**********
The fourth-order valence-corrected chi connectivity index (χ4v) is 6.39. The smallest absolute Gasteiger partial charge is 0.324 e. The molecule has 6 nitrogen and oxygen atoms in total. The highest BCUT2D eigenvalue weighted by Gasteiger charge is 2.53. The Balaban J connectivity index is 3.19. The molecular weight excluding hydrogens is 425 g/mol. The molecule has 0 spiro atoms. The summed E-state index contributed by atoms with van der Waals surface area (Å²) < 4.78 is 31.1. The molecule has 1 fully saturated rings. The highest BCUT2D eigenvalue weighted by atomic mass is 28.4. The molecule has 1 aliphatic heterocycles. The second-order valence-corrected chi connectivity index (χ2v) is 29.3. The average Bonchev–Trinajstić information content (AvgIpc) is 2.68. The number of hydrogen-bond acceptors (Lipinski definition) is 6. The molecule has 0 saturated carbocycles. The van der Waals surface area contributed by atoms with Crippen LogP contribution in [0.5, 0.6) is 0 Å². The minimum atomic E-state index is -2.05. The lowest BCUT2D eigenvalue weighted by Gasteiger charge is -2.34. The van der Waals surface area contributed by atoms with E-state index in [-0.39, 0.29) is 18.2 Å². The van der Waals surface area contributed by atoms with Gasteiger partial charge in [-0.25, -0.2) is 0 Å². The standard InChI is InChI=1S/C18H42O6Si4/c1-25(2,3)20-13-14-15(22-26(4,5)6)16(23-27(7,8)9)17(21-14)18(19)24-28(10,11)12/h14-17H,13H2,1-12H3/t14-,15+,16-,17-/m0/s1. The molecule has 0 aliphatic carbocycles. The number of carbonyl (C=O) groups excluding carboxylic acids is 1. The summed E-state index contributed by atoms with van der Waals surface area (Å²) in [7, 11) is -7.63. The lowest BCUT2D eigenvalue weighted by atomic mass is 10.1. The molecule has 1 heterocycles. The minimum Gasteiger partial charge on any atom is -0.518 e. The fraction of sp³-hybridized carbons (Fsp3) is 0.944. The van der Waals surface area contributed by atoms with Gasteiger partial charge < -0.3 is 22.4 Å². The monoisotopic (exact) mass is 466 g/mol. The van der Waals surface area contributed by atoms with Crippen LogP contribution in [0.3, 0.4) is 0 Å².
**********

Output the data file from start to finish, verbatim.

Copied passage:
The fourth-order valence-corrected chi connectivity index (χ4v) is 6.39. The smallest absolute Gasteiger partial charge is 0.324 e. The molecule has 6 nitrogen and oxygen atoms in total. The highest BCUT2D eigenvalue weighted by Gasteiger charge is 2.53. The Balaban J connectivity index is 3.19. The molecular weight excluding hydrogens is 425 g/mol. The molecule has 0 spiro atoms. The summed E-state index contributed by atoms with van der Waals surface area (Å²) < 4.78 is 31.1. The molecule has 1 fully saturated rings. The highest BCUT2D eigenvalue weighted by atomic mass is 28.4. The molecule has 1 aliphatic heterocycles. The second-order valence-corrected chi connectivity index (χ2v) is 29.3. The average Bonchev–Trinajstić information content (AvgIpc) is 2.68. The number of hydrogen-bond acceptors (Lipinski definition) is 6. The molecule has 0 saturated carbocycles. The van der Waals surface area contributed by atoms with Crippen LogP contribution in [0.5, 0.6) is 0 Å². The minimum atomic E-state index is -2.05. The lowest BCUT2D eigenvalue weighted by Gasteiger charge is -2.34. The van der Waals surface area contributed by atoms with E-state index in [-0.39, 0.29) is 18.2 Å². The van der Waals surface area contributed by atoms with Gasteiger partial charge in [-0.25, -0.2) is 0 Å². The standard InChI is InChI=1S/C18H42O6Si4/c1-25(2,3)20-13-14-15(22-26(4,5)6)16(23-27(7,8)9)17(21-14)18(19)24-28(10,11)12/h14-17H,13H2,1-12H3/t14-,15+,16-,17-/m0/s1. The molecule has 0 aliphatic carbocycles. The number of carbonyl (C=O) groups excluding carboxylic acids is 1. The summed E-state index contributed by atoms with van der Waals surface area (Å²) in [7, 11) is -7.63. The lowest BCUT2D eigenvalue weighted by atomic mass is 10.1. The molecule has 1 heterocycles. The minimum Gasteiger partial charge on any atom is -0.518 e. The fraction of sp³-hybridized carbons (Fsp3) is 0.944. The van der Waals surface area contributed by atoms with Gasteiger partial charge < -0.3 is 22.4 Å². The monoisotopic (exact) mass is 466 g/mol. The van der Waals surface area contributed by atoms with Crippen LogP contribution in [0.3, 0.4) is 0 Å².